Queen Elizabeth, I ruled England from the year 1558 until her death in 1603. Religion during her reign was distinguished between Catholicism and Protestantism.
Elizabeth was a Protestant by heart. It was during this time that Puritanism, a new reform movement held by the protestants started in England. It was a drive against Roman Catholic beliefs and practices.
The Early History of the Protestants
Mary Tudor was the first Queen of England and was a devout Roman Catholic. She was nicknamed the “Bloody Mary” for her cruelty and aggressive reform movements to restore Roman Catholicism in England.
In early England, any defiance against religious beliefs of the country and the queen was punishable by death.
During her reign, she prosecuted and killed over 300 protesters. They were burnt alive at stake and her barbaric actions are still noted in history as one of the most gruesome punishments for heresy.
After her death in 1558, her half-sister Elizabeth I preceded the throne and she tried to re-establish Puritanism in England.
Catholicism in Elizabethan Era
Elizabeth was both a secular and a spiritual leader. She believed that Catholicism and Protestantism are two branches of the same religion and could exist harmoniously together.
Elizabeth was tolerant towards the Catholics and she wanted to maintain an order of balance in the diverse religious beliefs of the people in her kingdom.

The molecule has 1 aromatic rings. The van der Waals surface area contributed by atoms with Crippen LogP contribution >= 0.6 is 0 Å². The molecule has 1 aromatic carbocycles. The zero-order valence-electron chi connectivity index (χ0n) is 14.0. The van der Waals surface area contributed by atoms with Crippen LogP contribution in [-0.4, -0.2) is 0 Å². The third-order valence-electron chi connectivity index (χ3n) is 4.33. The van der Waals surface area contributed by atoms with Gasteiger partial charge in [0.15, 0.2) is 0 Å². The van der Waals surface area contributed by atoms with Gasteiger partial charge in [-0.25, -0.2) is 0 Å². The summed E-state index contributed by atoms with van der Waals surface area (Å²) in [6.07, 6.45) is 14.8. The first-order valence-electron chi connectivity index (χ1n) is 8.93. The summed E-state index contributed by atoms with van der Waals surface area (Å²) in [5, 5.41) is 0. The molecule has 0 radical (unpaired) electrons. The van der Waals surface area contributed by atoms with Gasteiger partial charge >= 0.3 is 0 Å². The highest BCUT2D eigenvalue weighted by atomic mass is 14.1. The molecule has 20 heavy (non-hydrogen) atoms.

The government enforced special laws and regulations and all Catholics were supposed to follow certain jurisdictions.
These were the laws of the sovereign stage and any diversion or collision against these established principles of the Church was regarded as a mutiny against the Queen herself and were punishable by law.
Life of Catholics in Elizabethan England
Until 1555, everyone was Catholics in England. It was not punishable to be a Catholic in Elizabethan England as long as you don’t practice the Catholic faith.
Puritanism was the State religion and every church was a Protestant church. It was illegal to be a Jesuit or Roman Catholic priest. As a result of which Catholics lost not only their freedom to worship but their civil rights as well.
Everyone was supposed to attend Church services once a month and it was mandatory to attend the churches for Sunday services. A fine of 12 pence was subjected to those who were absent. Later it was increased to 20.
Attendance to mass, religious catholic activity was strictly prohibited and a fine up to 100 marks was levied upon. Organizing a mass was punishable by the death penalty. However, it was not practised until 1577 when situations got out of control.
Many Catholics occupied significant posts in Government services. Elizabeth did not want to disrupt the smooth flow of governance and avoided unnecessary violence.
However, still, Catholicism was prevalent in remote villages away from the eyes of the Queen. Wealthy families provided shelter to Catholic priests and often hid them in “priest holes”. Jesuits would arrange secret masses in the manor houses.
How did Elizabeth treat Catholics?
Elizabeth was always careful to avoid unnecessary religious violence and treated Catholics with lenience. Although England was protestant at that time, she tried to accommodate the Catholic beliefs in the system as well, so that they would not feel marginalized and would be encouraged to go to the church.
What did Elizabeth do to solve religious issues?
Elizabeth made a new religious settlement that was inclusive and open. She had inherited a nation that was torn with religious conflicts but Elizabeth was determined to build it into a peaceful state. Elizabeth knew that choosing to remain a Catholic state would mean surrendering power at the hands of Rome and having to become an ally with other Catholic states.